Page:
Northern blight

Canada’s real violent-crime hot spot is three tiny cities in the north

Northern blightReaders of Iqaluit’s Nunatsiaq News might know that when Maclean’s released its annual crime rankings last week, Canada’s most violent region was absent from the list. Iqaluit, Whitehorse and Yellowknife, the biggest cities in the three northern territories, with a combined population of around 50,000, are too small to figure into the roll, which ranks Canada’s 100 largest cities. Yet crime data from Statistics Canada are shocking. Whitehorse had a homicide rate 355 per cent higher than the Canadian average in 2007 (the most recent StatsCan data available). The rate of aggravated assault in Yellowknife was more than 350 per cent higher than average. And Iqaluit recorded an aggravated assault rate 1,033 per cent above the Canadian average. Its rate of sexual assault is more than 1,270 per cent above the average—and, according to the RCMP, climbing.

The north’s violent crime wave, much of it sexual in nature, defies easy explanation. Still, there are clues. For starters, there’s simple demographics. “Nearly two-thirds of all crime is committed by young men between the ages of 15 and 29,” says Neil Boyd, a criminologist at Simon Fraser University; 56 per cent of Nunavut residents are under 25 compared with 16 per cent in Canada as a whole. The population of Iqaluit—the country’s fastest-growing capital—has roughly doubled to 6,800 in the decade since it was chosen capital of the new territory and people flocked to new jobs in government, construction, the service industry. Parts of the N.W.T. and Yukon have also boomed, thanks to new resource-extraction projects. And boom towns, as Fort McMurray, Calgary and Vancouver have learned, see increases in crime, violence, and drug and alcohol use (which fuels most northern crime, according to the RCMP).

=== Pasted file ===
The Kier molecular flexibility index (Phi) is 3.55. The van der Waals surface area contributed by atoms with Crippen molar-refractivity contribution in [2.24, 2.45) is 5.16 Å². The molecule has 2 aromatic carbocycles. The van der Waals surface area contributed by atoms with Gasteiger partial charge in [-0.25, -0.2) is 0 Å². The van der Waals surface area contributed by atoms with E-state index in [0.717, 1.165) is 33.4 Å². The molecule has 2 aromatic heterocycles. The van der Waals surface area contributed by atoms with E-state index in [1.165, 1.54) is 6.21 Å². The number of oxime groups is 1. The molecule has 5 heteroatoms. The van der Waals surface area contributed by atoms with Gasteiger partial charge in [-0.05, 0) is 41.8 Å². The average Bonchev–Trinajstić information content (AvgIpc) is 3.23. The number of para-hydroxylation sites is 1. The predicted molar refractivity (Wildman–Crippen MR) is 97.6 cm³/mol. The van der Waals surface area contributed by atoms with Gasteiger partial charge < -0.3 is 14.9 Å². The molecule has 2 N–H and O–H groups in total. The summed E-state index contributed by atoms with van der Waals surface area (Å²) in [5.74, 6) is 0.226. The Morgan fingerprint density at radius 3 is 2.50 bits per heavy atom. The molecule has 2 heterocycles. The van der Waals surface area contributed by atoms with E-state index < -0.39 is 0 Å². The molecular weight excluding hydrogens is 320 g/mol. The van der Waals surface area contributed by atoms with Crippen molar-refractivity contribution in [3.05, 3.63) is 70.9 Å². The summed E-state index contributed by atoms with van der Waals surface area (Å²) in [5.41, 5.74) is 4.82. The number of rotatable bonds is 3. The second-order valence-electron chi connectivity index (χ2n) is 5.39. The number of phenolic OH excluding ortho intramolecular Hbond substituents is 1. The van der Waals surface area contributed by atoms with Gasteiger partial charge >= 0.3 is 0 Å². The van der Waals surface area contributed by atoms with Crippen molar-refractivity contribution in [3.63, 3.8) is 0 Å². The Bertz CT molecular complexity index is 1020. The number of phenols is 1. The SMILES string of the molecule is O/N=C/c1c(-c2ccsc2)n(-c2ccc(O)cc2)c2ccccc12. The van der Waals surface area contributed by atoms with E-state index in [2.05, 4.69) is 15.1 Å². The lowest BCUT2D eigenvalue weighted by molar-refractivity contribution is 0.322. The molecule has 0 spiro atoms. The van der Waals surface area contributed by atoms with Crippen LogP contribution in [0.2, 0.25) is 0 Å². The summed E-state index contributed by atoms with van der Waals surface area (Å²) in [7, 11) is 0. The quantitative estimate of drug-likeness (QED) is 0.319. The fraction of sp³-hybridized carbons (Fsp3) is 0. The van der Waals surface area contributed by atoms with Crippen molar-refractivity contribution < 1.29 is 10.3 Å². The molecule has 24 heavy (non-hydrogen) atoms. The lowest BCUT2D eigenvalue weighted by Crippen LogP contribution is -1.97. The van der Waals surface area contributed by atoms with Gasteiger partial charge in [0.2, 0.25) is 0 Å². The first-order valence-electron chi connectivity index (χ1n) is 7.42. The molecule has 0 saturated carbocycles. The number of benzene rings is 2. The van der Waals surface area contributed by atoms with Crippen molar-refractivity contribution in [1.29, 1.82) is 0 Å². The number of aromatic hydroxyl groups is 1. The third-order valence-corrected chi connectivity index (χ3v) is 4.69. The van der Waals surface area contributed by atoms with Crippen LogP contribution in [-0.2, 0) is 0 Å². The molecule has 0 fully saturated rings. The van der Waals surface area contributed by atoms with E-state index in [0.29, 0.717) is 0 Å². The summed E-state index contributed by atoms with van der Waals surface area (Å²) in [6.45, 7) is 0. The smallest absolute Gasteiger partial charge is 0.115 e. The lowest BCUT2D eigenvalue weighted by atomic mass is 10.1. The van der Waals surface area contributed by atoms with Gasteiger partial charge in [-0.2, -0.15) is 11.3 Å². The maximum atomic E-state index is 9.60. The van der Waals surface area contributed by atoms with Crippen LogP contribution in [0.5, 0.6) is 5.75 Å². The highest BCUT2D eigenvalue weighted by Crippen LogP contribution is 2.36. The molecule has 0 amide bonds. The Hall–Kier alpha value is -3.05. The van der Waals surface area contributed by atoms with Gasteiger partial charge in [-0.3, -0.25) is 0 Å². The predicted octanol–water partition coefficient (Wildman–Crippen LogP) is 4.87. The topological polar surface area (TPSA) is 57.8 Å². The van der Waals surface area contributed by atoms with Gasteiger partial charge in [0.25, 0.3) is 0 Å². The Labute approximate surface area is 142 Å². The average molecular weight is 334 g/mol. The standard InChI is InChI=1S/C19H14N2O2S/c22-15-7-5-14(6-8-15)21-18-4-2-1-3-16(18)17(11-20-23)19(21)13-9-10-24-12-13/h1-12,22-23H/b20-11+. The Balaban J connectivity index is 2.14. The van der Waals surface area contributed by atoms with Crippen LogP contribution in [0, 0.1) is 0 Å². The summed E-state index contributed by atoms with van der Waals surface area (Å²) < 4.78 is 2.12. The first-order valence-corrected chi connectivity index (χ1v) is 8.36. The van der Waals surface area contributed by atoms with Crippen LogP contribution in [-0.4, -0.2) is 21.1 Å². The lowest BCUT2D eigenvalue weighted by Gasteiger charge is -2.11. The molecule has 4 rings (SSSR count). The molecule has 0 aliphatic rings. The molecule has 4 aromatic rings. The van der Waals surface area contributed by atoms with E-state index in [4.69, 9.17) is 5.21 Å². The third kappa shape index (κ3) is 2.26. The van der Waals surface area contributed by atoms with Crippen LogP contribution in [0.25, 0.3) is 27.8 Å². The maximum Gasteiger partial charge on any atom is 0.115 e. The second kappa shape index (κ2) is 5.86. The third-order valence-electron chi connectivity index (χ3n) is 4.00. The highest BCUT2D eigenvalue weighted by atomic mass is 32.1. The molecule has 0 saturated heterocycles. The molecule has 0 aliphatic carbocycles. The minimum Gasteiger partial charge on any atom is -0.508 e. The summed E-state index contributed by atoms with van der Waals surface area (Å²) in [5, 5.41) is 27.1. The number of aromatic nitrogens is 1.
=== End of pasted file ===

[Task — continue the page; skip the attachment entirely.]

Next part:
The problems of the past, meanwhile, live on. A quarter of all babies are born with fetal alcohol syndrome. More Nunavummiut drop out of high school than graduate. Young women aged 15 to 24 are 36 times more likely than other Canadian women to commit suicide—which accounts for nearly 30 per cent of the territory’s deaths, says Iqaluit-based researcher Jack Hicks. And sexual mores have been influenced by infamous residential schools like Chesterfield Inlet’s Sir Joseph Bernier School, and predators like Ed Horne—among the country’s most prolific pedophiles.

In fairness, Canada’s Far North has so small a population that relatively small numbers of murders or assaults can be magnified. Whitehorse’s aggravated assault rate, which is 138 per cent above the national average, is based on six incidences. Still, the problems are real, and not new. In 2002, the rate of sexual assault rate in the N.W.T. was 455 per cent higher than the national average; it was 1,272 per cent higher in Nunavut—where one of every 100 persons reported a sexual assault. (Canada’s rate was 78 per 100,000 persons.)

The sexual violence problem in particular can show up at the highest levels. Last spring, in Nunavut, Levi Barnabas was promoted to cabinet despite a conviction for a sexual assault that occurred while he was Speaker of the House. James Arvaluk was named education minister despite serving time for rape, and was subsequently arrested for assault (he beat his ex-girlfriend so viciously she required 18 stitches to sew up her mouth, and sustained permanent nerve damage). He took a three-year break from politics after his conviction, but is back as an MLA—a terrible public message, says Iqaluit’s Janet Brewster, whose aunt was killed by her common-law husband eight years ago. (More recently, in November, Nunavut’s legislative assembly unanimously appointed MLA Lorne Kusugak to cabinet two months after he was charged with sexual assault and attempting to choke, suffocate or strangle his victim—although those charges have since been stayed.)

There has been some progress of late. Since tight restrictions on alcohol were enacted in 2007, the prisoner count in Kugluktuk, in western Nunavut—the territory has six “dry communities”—has dropped by over 38 per cent, and high school attendance is up 30 per cent, says RCMP Sgt. Maurice Poisson. Theft and assault have dropped substantially. But sexual assaults have increased; in recent years there has been a shift toward traditionalism, says Jim Bell, editor of the Nunatsiaq News, that’s making Inuit society increasingly patriarchal and hostile to modernity. Bell has written scathing editorials detailing dysfunction too “embarrassing” for government to talk about. The North’s endemic crime is an open secret, but with sex offenders sitting in the House, it’s hard to believe government is committed to change.